Kelly Jonker opened the scoring for Netherlands with a simple tap-in after after 13 minutes. Seconds later, Eva de Goede's shot left ‘keeper Marta Kucharska without a hope of making a save to make it 2-0.
The third goal was scored by Carlien Dirkse van den Heuvel after 20 minutes as the energetic midfielder picked up a pass from Naomi van As, before slotting the ball home.
A steal by Valerie Magis just in front of the Polish circle released the ball to Ellen Hoog who made the most of the opportunity as she scored the first of her hat-trick after 25 minutes of play.
Seconds before half time, Ginelle Zerbo found Hoog in space at the top of the circle and the striker had no hesitation in shooting the ball in the top of the net.
The second half continued much the same as Margot van Geffen fed the ball into Jonker: the striker scored her second, this time a beautifully taken deflection.
Captain Maartje Paumen scored a trade-mark penalty corner after 40 minutes to make it 7-0, but even then the Netherlands were not finished. Hoog scored again after 53 minutes, then Marloes Keetels a minute later.
After the game, Netherlands Eva de Goede said: “That was the way we wanted to play. Sometimes we pass, pass, pass; we over think it, this was just good, attacking hockey.
Following their loss, Poland's Natalia Wisniewska said: "We knew they were going to be tough, but we have learnt some valuable lessons.”
For more information on this game, visit the match page by clicking here
England 2, Scotland 1
The game between England and Scotland went the way of the host nation in the opening game of women's Pool B.
In the match between world number seven ranked England and 17th ranked Scotland, it was the team from north of the border who took the first advantage.
The Scottish team’s efforts in the early minutes were repaid when they won the first penalty corner of the game within two minutes of the game starting. Kareena Marshall made the most of the opportunity when she deflected Sarah Robertson’s shot into the goal past Maddie Hinch.
England’s first penalty corner came when Aileen Davis was judged to have fouled Alex Danson. The subsequent penalty corner was saved, but the host nation were quickly back on the attack. Kate Richardson-Walsh made no mistake as she fired home from their second penalty corner after 10 minutes of play.
The second quarter saw England move into the ascendency before they took the lead when Lily Owsley drove through the Scotland defence and found Helen Richardson-Walsh with her pass. The midfielder found the goal with a precise shot that left Amy Gibson stranded with 20 minutes on the clock.
Following their win, England coach Danny Kerry said: “The challenge is for the players to expect and cope with expectation. If we want to be up there with the best, we have to learn to cope with pressure. We looked really sluggish, although there were brief periods of sparkle. I think the players were tense, largely because of the scoreline and we were way off our best.”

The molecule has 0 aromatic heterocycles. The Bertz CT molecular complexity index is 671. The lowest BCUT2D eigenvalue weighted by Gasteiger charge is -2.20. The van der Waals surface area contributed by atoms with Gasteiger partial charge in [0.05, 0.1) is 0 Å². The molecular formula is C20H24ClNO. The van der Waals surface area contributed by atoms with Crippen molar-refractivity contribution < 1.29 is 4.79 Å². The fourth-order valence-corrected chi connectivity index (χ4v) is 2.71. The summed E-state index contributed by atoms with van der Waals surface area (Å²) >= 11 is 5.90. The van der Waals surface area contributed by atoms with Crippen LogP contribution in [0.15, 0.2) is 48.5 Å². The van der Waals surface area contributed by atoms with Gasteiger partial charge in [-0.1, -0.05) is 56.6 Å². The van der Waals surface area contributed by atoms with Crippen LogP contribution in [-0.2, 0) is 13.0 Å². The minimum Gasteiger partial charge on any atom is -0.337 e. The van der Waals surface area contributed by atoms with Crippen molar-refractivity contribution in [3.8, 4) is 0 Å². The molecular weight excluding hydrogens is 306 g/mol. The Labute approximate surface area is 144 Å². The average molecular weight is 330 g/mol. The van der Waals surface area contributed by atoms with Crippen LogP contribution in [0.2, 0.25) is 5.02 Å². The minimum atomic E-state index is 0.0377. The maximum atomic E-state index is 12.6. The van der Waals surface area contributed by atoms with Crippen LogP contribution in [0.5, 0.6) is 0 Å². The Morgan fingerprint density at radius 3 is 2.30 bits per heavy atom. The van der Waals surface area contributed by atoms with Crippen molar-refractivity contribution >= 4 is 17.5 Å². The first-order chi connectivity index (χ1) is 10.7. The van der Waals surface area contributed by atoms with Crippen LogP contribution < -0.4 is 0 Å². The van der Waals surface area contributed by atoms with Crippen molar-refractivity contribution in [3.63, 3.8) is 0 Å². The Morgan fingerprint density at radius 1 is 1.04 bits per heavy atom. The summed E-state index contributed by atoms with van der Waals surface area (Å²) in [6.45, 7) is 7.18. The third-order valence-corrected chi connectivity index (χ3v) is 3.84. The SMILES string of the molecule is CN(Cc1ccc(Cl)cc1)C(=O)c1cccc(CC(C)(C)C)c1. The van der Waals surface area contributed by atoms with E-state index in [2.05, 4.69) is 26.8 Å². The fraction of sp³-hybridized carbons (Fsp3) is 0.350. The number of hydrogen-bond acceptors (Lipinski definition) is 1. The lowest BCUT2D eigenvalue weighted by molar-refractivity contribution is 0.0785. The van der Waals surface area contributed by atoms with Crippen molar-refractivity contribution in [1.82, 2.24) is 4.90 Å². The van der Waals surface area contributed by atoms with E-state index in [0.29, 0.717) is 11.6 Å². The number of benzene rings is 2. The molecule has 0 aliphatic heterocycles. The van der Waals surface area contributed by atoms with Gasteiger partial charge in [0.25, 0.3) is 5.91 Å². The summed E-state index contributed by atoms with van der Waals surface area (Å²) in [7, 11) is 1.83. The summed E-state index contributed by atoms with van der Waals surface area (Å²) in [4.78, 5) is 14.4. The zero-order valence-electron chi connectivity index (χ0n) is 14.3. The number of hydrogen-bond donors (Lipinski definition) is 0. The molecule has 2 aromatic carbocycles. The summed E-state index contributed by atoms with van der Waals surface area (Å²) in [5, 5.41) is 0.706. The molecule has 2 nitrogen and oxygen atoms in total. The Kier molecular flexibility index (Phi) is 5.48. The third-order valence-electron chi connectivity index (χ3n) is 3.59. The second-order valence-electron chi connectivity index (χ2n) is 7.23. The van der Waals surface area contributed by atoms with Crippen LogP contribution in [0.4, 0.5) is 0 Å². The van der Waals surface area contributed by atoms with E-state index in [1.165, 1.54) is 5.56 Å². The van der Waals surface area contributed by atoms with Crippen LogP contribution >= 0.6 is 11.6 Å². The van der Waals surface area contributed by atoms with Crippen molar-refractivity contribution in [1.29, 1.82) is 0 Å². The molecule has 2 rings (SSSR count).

For more information on this game, visit the match page by clicking here
Germany 4, Italy
Reigning European champions Germany began their title defence with a 4-0 win against Italy in the final game of Saturday's play at the EuroHockey Championships 2015.
Germany's Lisa Altenburg got the first goal with a well-taken strike just two minutes into the game. The lead was doubled after 22 minutes when Hannah Kruger fired a penalty stroke past the Italian goalkeeper Martina Chirico.
The final quarter saw Germany extend their lead in the 46th minute through Lydia Haase; the forward was able to pounce on a loose ball after the initial save by Chirico was not cleared. The final goal was scored by Marie Mavers who connected with a cross to make it 4-0.
For more information on this game, visit the match page by clicking here
England see off stubborn Scotland in tournament opener
Kate Richardson Walsh celebrates Euro's goal
Goals from Kate Richardson-Walsh and Helen Richardson-Walsh gave England a hard fought 2-1 win over Scotland in front of a packed house at the Lee Valley Hockey and Tennis Centre. Scotland had opened the scoring through a beautifully worked penalty corner from Kareena Marshall but England hit back with two goals before half time to come out on top in a typically tenacious encounter between the two traditional rivals.
Scotland started brightly and took the lead on three minutes from a superb set piece. Nikki Kidd played the ball to Sarah Robertson who fired it across for Kareena Marshall to divert the ball into the net.
England hit back and Kate Richardson-Walsh’s raking pass found Alex Danson inside the circle but her backhand strike went just wide. With nine minutes gone England won their first penalty corner. The pass was slapped at goal by Laura Unsworth but Amy Gibson made the save low to her right. The hosts forced another penalty corner with 5 minutes left in the quarter and this time Kate Richardson-Walsh’s shot found a way through Gibson’s legs and levelled the scores.